What's the Difference: Whole-House Fans vs. Powered Ventilators
We regularly receive emails at Green Building Advisor from homeowners with questions about attic fans: What’s the purpose of the fan in my attic? How often should I run it? Do I need a bigger fan? Before I address these recurring questions, it’s important to note that there are two types of attic fans: whole-house fans and powered attic ventilators. At the risk of oversimplifying, whole-house fans are good. Powered attic ventilators are bad.
A whole-house fan is an attic-mounted fan that exhausts air from a home at night, when the heat of the day has passed and the outdoor temperature has dropped enough to feel comfortable. The main advantage of using a whole-house fan instead of an air conditioner is to save energy. A whole-house fan usually draws between 200w and 700w, in contrast to a central air conditioner, which draws 2000w to 5000w.
The fan pulls air from a central hallway and blows it into the attic. Because whole-house fans are relatively powerful—usually rated between 2000 cfm and 6000 cfm—they quickly exhaust hot indoor air, allowing cooler outdoor air to enter through downstairs windows. Once the house has cooled, the fan can be turned off and the windows closed. Keeping windows closed from early morning until evening prevents cool air inside the house from escaping.
Because a whole-house fan pulls all the hot air from the house into the attic, the fan won’t work effectively unless the attic has large openings to exhaust the hot air. It’s better to have too much vent area than not enough. A good rule of thumb is to have 1 sq. ft. of net free vent area for every 750 cfm of fan capacity. The net free vent area is the total size of the vents, minus the area covered by obstructions such as louvers and insect screens. The vent area can be made up of a combination of soffit vents, ridge vents, and gable vents.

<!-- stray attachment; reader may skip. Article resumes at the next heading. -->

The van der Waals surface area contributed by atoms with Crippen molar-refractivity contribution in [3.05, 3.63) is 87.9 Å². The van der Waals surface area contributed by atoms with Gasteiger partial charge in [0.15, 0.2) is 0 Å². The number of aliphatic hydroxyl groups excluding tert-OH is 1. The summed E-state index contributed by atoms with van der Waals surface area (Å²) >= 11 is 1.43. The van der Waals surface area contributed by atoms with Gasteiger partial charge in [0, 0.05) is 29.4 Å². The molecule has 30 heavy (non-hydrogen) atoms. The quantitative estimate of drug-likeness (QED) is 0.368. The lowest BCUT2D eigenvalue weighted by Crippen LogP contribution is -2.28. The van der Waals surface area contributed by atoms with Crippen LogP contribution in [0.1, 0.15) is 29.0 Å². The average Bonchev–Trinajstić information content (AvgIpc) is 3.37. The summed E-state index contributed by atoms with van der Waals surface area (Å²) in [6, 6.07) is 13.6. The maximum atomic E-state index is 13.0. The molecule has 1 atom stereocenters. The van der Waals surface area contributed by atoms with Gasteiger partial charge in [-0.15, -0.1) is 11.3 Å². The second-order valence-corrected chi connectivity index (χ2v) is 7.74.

Where does a wholehouse fan make sense?
Whole-house fans make sense in areas with cool nights. If you live in a place where the temperature stays in the 80s all night long, a whole-house fan won’t help you much. However, even if you need to seal your house and turn on your air conditioner during the hottest months of summer, a whole-house fan may be useful during the spring and fall, when nights are cool but days can be hot.
Whole-house fans don’t make sense for homes in neighborhoods where security concerns prevent homeowners from leaving their windows open. They also don’t make sense for homes with a gas water heater or furnace in the attic; such a powerful fan can extinguish the pilot light or interfere with the draft.
Because they depressurize a home, whole-house fans can cause atmospherically vented appliances—for example, a gas-fired water heater—to backdraft. If the homeowner remembers to open plenty of windows before turning on the fan, backdrafting probably won’t occur. However, the best way to avoid backdrafting problems in a house with a whole-house fan is to make sure that the appliances have sealed combustion or direct venting rather than atmospheric venting.